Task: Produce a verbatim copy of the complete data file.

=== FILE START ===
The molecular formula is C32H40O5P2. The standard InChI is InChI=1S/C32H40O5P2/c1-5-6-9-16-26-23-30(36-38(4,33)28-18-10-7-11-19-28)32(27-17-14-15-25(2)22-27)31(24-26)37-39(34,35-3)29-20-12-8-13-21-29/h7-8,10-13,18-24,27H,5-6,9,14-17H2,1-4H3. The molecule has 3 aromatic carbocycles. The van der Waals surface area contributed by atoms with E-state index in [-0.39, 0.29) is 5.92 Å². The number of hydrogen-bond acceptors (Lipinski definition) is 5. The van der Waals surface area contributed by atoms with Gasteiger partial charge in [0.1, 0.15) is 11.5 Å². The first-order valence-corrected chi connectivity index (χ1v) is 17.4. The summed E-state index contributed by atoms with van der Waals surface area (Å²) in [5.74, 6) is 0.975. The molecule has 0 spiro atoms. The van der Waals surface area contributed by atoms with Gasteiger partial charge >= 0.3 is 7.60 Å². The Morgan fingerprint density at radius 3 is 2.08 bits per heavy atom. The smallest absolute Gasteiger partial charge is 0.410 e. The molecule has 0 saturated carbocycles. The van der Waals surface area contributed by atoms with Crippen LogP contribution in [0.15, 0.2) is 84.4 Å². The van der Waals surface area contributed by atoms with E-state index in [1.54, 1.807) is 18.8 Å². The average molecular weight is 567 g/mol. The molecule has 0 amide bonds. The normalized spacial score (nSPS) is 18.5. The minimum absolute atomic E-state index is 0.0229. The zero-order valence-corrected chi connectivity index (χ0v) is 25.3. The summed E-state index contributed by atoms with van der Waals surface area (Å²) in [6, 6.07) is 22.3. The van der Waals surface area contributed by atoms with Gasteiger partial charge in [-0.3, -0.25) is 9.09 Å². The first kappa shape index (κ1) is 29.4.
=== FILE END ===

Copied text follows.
The molecular formula is C32H40O5P2. The standard InChI is InChI=1S/C32H40O5P2/c1-5-6-9-16-26-23-30(36-38(4,33)28-18-10-7-11-19-28)32(27-17-14-15-25(2)22-27)31(24-26)37-39(34,35-3)29-20-12-8-13-21-29/h7-8,10-13,18-24,27H,5-6,9,14-17H2,1-4H3. The molecule has 3 aromatic carbocycles. The van der Waals surface area contributed by atoms with E-state index in [-0.39, 0.29) is 5.92 Å². The number of hydrogen-bond acceptors (Lipinski definition) is 5. The van der Waals surface area contributed by atoms with Gasteiger partial charge in [0.1, 0.15) is 11.5 Å². The first-order valence-corrected chi connectivity index (χ1v) is 17.4. The summed E-state index contributed by atoms with van der Waals surface area (Å²) in [5.74, 6) is 0.975. The molecule has 0 spiro atoms. The van der Waals surface area contributed by atoms with Gasteiger partial charge >= 0.3 is 7.60 Å². The Morgan fingerprint density at radius 3 is 2.08 bits per heavy atom. The smallest absolute Gasteiger partial charge is 0.410 e. The molecule has 0 saturated carbocycles. The van der Waals surface area contributed by atoms with Crippen LogP contribution in [0.15, 0.2) is 84.4 Å². The van der Waals surface area contributed by atoms with E-state index in [1.54, 1.807) is 18.8 Å². The average molecular weight is 567 g/mol. The molecule has 0 amide bonds. The normalized spacial score (nSPS) is 18.5. The minimum absolute atomic E-state index is 0.0229. The zero-order valence-corrected chi connectivity index (χ0v) is 25.3. The summed E-state index contributed by atoms with van der Waals surface area (Å²) in [6, 6.07) is 22.3. The van der Waals surface area contributed by atoms with Gasteiger partial charge in [-0.3, -0.25) is 9.09 Å². The first kappa shape index (κ1) is 29.4.